Under Section 499 of the Indian Penal Code any “imputation” by words or signs that can harm the reputation of another person commits the crime of defamation. A nod or a wink in a manner that harms someone’s reputation is a crime. The punishment, apart from fine, can extend to two years in jail. In current-day Indian society, where everyone is quick to assume that everyone else is corrupt, this would mean that the “crime” is rampant in society. Equally, it would mean that a law that renders almost every human being’s conduct to be a crime is draconian and unconstitutional.

The Indian Constitution guarantees freedom of speech and expression as a fundamental right. It permits fetters only if they are “reasonable restrictions”. Defamation is explicitly mentioned as one of the grounds on which fundamental rights can be “reasonably restricted”. The key question, therefore, is whether sending someone to jail for expressing a view can be considered reasonable. Every crime is wrong but every wrong cannot be crime.

Remember Sharad Pawar’s famous suit in the 1990s for damages of Rs 100 crores against The Outlook for suggesting that the NN Vohra Committee appointed by the Home Ministry had suggested a nexus with hawala operators of Dawood Ibrahim. The dispute was settled out of court for an unconfirmed sum, estimated at Rs 5 crores. Likewise the only retribution so far against TV anchor Arnab Goswami has been the prohibitively expensive and chilling deposit of Rs 100 crores that has had to be paid in a defamation suit filed by a retired judge after he aired the photo of the retired judge as the photo of someone else who was that night’s subject of humiliation. While civil proceedings are an effective disincentive to defamation, criminalising defamation presents a bad economic policy incentive.

Civil proceedings involve paying fees for justice delivery linked to the amount claimed. Criminal proceedings involve setting up the might of the state at the expense of taxpayers to settle private battles. If one politician bad-mouths another, it is hardly a reason for the common man’s taxes to be used in resolving their battle. Although our politicians are far more thick-skinned than our businessmen, they routinely initiate criminal action for alleged defamation. Recently, the highly-reputed Maharashtra Chief Minister is reported to have threatened criminal defamation against anyone suggesting that he had some responsibility for delaying the take-off of his Air India flight.

The perverse incentive in use of criminal prosecution is pervasive. The rule of law in civil courts is sidestepped by the coercive exploitation of the human fear of losing personal liberty in jail. Private business defaults could routinely be termed as cheating or criminal breach of trust. The very prospect of criminal proceedings could coerce a settlement of disputes. Retired police officers with access to local policemen are reported to have set up business models founded on this fear.

The Union Home Ministry has opposed the petitions on the ground that civil suits take too long to be effective. This statement underlines a governmental endorsement of the fear of the police to curb free speech. The criminal justice system is as broken if not more broken than the civil justice system. Therefore, it is the sheer fear of having to answer summons in distant locations that the ministry seeks to endorse. Such an approach is an endorsement that a chilling effect on free speech is seen as being desirable by the government. It is the government’s job to clean up delays in justice delivery. Endorsing a perversity to deal with another perversity is bad governance. Whichever way the Supreme Court decides, this case will be an important event in India’s legal history of freedom of speech.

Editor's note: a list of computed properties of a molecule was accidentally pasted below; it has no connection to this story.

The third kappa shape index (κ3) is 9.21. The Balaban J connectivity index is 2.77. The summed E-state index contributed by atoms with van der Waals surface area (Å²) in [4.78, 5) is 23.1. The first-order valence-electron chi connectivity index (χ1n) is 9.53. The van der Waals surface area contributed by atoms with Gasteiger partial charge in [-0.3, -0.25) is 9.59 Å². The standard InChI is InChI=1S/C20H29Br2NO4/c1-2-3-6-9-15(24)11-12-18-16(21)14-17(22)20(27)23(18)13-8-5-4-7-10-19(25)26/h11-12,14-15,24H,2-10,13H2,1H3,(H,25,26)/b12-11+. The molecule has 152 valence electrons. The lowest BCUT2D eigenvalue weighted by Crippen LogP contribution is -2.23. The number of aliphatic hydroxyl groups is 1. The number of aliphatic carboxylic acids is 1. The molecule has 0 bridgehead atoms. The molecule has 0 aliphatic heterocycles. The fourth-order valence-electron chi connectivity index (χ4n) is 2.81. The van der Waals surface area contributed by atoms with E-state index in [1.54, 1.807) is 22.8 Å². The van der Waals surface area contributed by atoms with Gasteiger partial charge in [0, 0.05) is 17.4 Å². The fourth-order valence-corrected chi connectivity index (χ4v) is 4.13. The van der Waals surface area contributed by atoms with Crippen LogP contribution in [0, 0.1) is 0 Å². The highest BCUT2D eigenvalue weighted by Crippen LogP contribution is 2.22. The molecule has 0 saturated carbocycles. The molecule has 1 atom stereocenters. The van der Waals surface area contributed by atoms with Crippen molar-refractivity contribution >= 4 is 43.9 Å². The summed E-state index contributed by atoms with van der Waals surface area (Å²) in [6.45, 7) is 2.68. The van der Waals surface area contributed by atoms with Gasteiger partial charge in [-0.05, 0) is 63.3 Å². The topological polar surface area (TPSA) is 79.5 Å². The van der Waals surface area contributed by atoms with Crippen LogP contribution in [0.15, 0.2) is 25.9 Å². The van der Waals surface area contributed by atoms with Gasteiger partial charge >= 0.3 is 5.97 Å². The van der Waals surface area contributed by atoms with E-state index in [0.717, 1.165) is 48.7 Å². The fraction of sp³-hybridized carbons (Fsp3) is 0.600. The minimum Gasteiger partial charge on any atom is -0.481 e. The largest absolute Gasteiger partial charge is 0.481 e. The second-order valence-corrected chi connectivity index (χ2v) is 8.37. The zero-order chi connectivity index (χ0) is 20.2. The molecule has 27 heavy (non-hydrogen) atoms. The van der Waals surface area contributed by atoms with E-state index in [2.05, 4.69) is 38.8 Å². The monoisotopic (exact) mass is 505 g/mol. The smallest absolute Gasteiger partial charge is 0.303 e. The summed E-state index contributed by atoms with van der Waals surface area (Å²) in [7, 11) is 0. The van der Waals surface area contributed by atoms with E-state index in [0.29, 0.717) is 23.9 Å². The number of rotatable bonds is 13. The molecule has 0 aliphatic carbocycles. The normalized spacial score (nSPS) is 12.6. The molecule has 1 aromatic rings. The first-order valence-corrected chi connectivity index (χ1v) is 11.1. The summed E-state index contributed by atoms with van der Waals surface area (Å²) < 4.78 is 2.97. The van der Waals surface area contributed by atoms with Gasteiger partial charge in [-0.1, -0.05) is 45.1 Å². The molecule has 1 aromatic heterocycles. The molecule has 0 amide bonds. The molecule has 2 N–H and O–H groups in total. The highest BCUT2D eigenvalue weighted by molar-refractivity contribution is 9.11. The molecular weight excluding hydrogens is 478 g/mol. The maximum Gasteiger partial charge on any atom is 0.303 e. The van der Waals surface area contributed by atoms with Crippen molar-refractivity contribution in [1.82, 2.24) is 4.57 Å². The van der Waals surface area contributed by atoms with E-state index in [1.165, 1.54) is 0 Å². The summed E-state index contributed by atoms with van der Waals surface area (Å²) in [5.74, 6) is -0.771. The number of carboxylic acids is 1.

(This piece was published in the July 17, 2015 edition of the Ahmedabad Mirror, Bangalore Mirror, Mumbai Mirror and Pune Mirror)


This edition of the column is going to talk about a particularly problematic area of law and regulatory policy governing doing business in India.Unless there is a drastic change in political will and capacity to handle this problem, no government, regardless of which political party is in office, and no judicial system, regardless of how judges are chosen and appointed, would be able to pull India out of a fast expanding morass.

The problem is around corruption.Not the existence of it – that, is not only a subject beaten to death. The problem is around our societal perception of how should be battled. And even more about the systems we build around battling corruption and the warped incentive system we have built in the process. We are on course to ensuring that the “honest and competent” find it totally unremunerative and uninteresting to join and man our governmental and regulatory systems. The market for human resources outside the is starved of this resource and will price this talent to a level that governments and regulators cannot afford.

As a consequence, the regulatory system would remain largely filled with people who may be either “honest and incompetent” or “dishonest and incompetent”. Since this would largely involve being incompetent, it is the folks who are “dishonest and competent” who will thrive. In short, a completely warped, scary and counterproductive incentive system is being guaranteed by a flawed approach to tackling corruption. Here’s how this plays out.